The bark of river birch peels away even at a young age to reveal shades of creamy tan and white
One of my favorite features is an allee of river birch (Betula nigra ‘Heritage’) that marks the main entrance, the trees zigzagging down the driveway. With their attractive peeling bark and soft green leaves that turn to gold in fall these will be a year round highlight.
‘After’ – the Winter Version
Looking from the pull-out parking area towards the street. Note the five river birch on alternating sides of the driveway. We’ll add a few more grasses in the foreground until the cedars grow in.
I always hesitate to show ‘after’ photos when the design has been installed in winter because it looks a mere shadow of what I know is to come. Yet this is the reality and probably something that is helpful for you to see. The plants are all well spaced to allow for growth although we will be adding a few more grasses as temporary fillers.
With the driveway repaired and fresh landscaping this home now looks loved and lived in! Notice how the new fence and gate separates the private entrance to the home
I draw the design for suggested ten year growth so there will always be ‘gaps’. These can be filled with annuals or inexpensive perennials and grasses when homeowners want a fuller look straight away without compromising the overall design or heath of maturing trees and shrubs.
This Niagara Falls pine will grow to become a key feature on this corner with the finely dissected burgundy foliage of a maple and bold QuickFire hydrangea in the background
Even in winter you can see there is a good framework of evergreen foliage with the existing Rhododendron and camellia, the new Niagara Falls pine (Pinus strobus ‘Niagara Falls’)and Excelsa cedars (Thuja plicata ‘Excelsa’) to the bold David viburnum (Viburnum davidii), variegated Lemon Beauty box honeysuckle (Lonicera nitida ‘Lemon Beauty’) and blue oat grasses (Helictotrichon sempervirens).
To help you visualize the garden as it will mature here are all the plants;
Shades of Green and Gold
Clockwise from top left; Golden Spirit smoke bush, Excelsa cedar, Lemon Beauty box honeysuckle, David viburnum, Double Play Gold spirea, Niagara Falls pine
Accents of Burgundy, Blue and Copper
Clockwise from top left; spring foliage of Double Play Gold spirea, weeping Japanese maple (salvaged from existing landscape), blue oat grass, fall foliage of Snow Queen oak leaf hydrangea (latter photo credit; Monrovia)
Not shown is the Katsura Japanese maple which opens in ‘sunset’ shades before maturing to green and turning fiery orange and gold in fall.
Clockwise from top left; Snow Queen hydrangea (photo credit; Monrovia), Jelena witch hazel (photo credit; Le jardinet), QuickFire hydrangea (photo credit; Proven Winners), Summer Wine ninebark, substituted for Coppertina due to availability (photo credit: Monrovia).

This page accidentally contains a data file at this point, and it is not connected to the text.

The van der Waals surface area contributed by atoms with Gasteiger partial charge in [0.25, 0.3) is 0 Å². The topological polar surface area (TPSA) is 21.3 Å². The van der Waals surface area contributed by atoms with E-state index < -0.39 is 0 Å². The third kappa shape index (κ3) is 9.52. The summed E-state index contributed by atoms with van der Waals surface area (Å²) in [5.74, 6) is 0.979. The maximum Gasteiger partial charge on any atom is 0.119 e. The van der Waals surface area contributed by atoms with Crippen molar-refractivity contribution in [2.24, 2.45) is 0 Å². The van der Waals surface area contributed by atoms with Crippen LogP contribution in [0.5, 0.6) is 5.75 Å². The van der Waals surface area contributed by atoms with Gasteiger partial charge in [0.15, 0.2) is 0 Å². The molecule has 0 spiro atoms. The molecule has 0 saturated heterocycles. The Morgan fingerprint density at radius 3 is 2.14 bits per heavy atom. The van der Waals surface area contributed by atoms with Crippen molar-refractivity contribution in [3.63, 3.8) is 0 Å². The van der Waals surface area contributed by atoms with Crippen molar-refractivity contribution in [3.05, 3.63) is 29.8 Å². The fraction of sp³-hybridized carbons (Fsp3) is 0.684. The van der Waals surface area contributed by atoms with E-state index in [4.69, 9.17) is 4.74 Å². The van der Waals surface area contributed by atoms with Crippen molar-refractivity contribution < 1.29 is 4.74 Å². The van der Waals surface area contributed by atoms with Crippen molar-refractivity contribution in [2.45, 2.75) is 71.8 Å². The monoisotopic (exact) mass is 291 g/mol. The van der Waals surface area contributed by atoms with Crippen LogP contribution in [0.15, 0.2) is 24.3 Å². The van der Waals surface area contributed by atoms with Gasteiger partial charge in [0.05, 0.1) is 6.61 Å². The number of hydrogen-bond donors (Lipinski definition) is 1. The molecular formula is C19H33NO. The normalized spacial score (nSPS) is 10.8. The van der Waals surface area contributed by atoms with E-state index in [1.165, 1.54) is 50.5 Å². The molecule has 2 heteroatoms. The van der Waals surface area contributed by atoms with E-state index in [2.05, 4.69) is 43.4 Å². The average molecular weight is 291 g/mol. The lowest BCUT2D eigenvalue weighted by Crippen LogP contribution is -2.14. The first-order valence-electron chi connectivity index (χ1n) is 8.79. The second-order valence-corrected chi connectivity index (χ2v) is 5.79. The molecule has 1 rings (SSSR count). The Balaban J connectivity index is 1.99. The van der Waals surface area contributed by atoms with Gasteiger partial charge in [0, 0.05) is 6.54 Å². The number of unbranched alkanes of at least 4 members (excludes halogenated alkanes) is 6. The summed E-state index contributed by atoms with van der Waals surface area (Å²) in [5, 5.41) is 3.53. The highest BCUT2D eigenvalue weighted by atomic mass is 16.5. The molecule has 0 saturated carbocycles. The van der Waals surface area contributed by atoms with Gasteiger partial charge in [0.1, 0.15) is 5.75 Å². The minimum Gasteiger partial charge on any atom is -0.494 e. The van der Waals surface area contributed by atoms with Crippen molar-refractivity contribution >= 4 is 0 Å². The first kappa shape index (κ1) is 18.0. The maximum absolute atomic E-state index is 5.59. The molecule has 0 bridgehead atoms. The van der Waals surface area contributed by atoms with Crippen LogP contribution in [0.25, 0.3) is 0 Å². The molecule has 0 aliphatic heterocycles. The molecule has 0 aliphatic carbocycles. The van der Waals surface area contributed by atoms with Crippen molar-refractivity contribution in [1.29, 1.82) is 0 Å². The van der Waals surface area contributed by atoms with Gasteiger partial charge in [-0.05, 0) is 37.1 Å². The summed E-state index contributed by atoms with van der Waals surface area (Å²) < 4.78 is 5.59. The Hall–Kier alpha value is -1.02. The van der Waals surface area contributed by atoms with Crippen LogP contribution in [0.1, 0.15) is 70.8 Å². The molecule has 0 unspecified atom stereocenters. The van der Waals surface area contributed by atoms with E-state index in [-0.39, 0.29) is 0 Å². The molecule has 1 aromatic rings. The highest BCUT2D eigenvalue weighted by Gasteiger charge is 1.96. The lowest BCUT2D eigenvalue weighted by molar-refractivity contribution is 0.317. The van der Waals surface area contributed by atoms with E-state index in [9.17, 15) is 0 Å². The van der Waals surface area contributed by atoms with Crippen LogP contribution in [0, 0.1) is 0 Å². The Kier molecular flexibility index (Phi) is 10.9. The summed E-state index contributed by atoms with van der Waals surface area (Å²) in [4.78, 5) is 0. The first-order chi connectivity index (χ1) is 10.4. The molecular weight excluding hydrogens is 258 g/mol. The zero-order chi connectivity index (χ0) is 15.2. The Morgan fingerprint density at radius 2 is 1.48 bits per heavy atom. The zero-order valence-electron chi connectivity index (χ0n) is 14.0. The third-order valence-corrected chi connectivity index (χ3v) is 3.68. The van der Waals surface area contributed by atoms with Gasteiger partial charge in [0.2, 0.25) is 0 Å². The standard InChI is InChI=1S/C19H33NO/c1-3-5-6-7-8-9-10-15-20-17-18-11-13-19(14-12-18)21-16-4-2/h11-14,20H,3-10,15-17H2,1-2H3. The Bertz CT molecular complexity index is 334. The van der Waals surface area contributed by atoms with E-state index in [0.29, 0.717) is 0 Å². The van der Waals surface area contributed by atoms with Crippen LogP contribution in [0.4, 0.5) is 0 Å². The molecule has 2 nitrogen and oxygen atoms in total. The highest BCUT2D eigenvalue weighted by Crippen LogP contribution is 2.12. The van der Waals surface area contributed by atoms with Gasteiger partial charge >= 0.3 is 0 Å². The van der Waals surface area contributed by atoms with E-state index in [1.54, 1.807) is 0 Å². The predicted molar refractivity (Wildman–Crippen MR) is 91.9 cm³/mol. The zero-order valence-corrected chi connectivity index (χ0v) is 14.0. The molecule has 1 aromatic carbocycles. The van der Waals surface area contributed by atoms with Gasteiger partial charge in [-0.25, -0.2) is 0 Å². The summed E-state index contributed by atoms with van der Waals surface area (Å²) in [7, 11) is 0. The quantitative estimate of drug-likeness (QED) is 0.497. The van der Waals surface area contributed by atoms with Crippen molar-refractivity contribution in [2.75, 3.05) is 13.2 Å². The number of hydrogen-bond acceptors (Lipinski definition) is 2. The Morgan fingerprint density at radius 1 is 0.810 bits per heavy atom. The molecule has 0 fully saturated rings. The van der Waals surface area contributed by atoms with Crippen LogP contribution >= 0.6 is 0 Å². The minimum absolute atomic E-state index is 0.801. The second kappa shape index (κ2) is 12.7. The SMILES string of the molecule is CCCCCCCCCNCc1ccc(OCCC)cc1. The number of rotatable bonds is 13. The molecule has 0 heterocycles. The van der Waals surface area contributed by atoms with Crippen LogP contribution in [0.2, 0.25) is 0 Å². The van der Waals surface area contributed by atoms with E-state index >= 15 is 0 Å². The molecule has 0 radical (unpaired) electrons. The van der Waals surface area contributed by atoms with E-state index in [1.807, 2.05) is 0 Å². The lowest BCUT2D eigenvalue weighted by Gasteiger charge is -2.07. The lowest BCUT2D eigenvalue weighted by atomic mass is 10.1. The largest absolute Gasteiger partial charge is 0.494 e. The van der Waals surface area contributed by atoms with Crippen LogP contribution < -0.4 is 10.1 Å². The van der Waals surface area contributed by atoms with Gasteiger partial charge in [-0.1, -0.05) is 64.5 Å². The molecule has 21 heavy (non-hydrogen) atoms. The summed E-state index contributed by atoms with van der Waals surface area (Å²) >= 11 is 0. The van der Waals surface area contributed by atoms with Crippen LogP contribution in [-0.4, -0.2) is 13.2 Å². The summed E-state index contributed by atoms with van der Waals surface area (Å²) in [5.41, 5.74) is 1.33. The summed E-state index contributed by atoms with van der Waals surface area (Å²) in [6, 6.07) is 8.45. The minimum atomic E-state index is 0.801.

Also offering blooms but not photographed is the David viburnum, existing rhododendron and existing camellia.
So within this naturalistic planting their is an underlying attention to the details of color and texture. No one plant screams “Look at ME!” yet there is a horticultural fugue being played as first one section of the plant palette is highlighted, the theme then being taken up by a second group and then a third.
This corner serves as a run off for rainwater so the river rocks are part of that drainage system as well as tying in visually to the boulders
Acting as anchors throughout the borders are boulders of varying sizes. These help keep vehicles where they should be but also create planting pockets for specimens such as the weeping pine which will grow to around 6-8′ wide and drape gracefully over the stone.
Lighting has been added which I have yet to see but the home owners tell me looks stunning! The river birch are all lit as well as the house sign and a golden spirit smoke bush which will grow to become a glorious splash of sunshine against the darker evergreens at the head of the driveway.
Winter containers by the gate that leads to the homes private entrance
A cluster of containers by the side entrance marks the transition and says ‘welcome’. These were planted last summer and will be refreshed and trimmed in spring but really help to bring the garden right up to the gate, connecting visitors with the garden.
What do the homeowners think?
“We are surprised and delighted with how our new landscape has improved the street appeal and resolved the challenging tight turn around. So nice to get rid of the unkempt woodsy look…
This was the final piece to our major home remodel project; it finally feels complete!”
Installed by the talented crew at Berg’s Landscaping
Is it time to rethink your front garden?